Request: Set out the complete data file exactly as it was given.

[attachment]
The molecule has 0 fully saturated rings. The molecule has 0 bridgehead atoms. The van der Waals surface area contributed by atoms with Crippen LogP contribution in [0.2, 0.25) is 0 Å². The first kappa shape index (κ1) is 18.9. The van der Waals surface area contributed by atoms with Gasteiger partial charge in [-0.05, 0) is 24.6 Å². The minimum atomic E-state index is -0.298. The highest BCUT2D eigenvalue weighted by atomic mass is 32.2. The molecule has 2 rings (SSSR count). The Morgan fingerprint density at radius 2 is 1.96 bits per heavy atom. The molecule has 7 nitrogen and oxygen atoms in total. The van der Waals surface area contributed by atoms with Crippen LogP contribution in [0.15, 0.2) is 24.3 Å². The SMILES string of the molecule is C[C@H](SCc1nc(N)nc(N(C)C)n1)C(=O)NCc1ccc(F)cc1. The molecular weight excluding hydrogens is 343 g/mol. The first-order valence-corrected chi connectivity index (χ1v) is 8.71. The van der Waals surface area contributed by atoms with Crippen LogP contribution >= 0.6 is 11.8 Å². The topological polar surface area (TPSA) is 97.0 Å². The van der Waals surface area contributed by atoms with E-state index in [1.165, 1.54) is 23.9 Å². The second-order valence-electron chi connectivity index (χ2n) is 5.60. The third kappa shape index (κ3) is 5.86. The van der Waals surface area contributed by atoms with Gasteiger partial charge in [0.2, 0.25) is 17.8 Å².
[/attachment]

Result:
The molecule has 0 fully saturated rings. The molecule has 0 bridgehead atoms. The van der Waals surface area contributed by atoms with Crippen LogP contribution in [0.2, 0.25) is 0 Å². The first kappa shape index (κ1) is 18.9. The van der Waals surface area contributed by atoms with Gasteiger partial charge in [-0.05, 0) is 24.6 Å². The minimum atomic E-state index is -0.298. The highest BCUT2D eigenvalue weighted by atomic mass is 32.2. The molecule has 2 rings (SSSR count). The Morgan fingerprint density at radius 2 is 1.96 bits per heavy atom. The molecule has 7 nitrogen and oxygen atoms in total. The van der Waals surface area contributed by atoms with Crippen LogP contribution in [0.15, 0.2) is 24.3 Å². The SMILES string of the molecule is C[C@H](SCc1nc(N)nc(N(C)C)n1)C(=O)NCc1ccc(F)cc1. The molecular weight excluding hydrogens is 343 g/mol. The first-order valence-corrected chi connectivity index (χ1v) is 8.71. The van der Waals surface area contributed by atoms with Crippen LogP contribution >= 0.6 is 11.8 Å². The topological polar surface area (TPSA) is 97.0 Å². The van der Waals surface area contributed by atoms with E-state index in [1.165, 1.54) is 23.9 Å². The second-order valence-electron chi connectivity index (χ2n) is 5.60. The third kappa shape index (κ3) is 5.86. The van der Waals surface area contributed by atoms with Gasteiger partial charge in [0.2, 0.25) is 17.8 Å².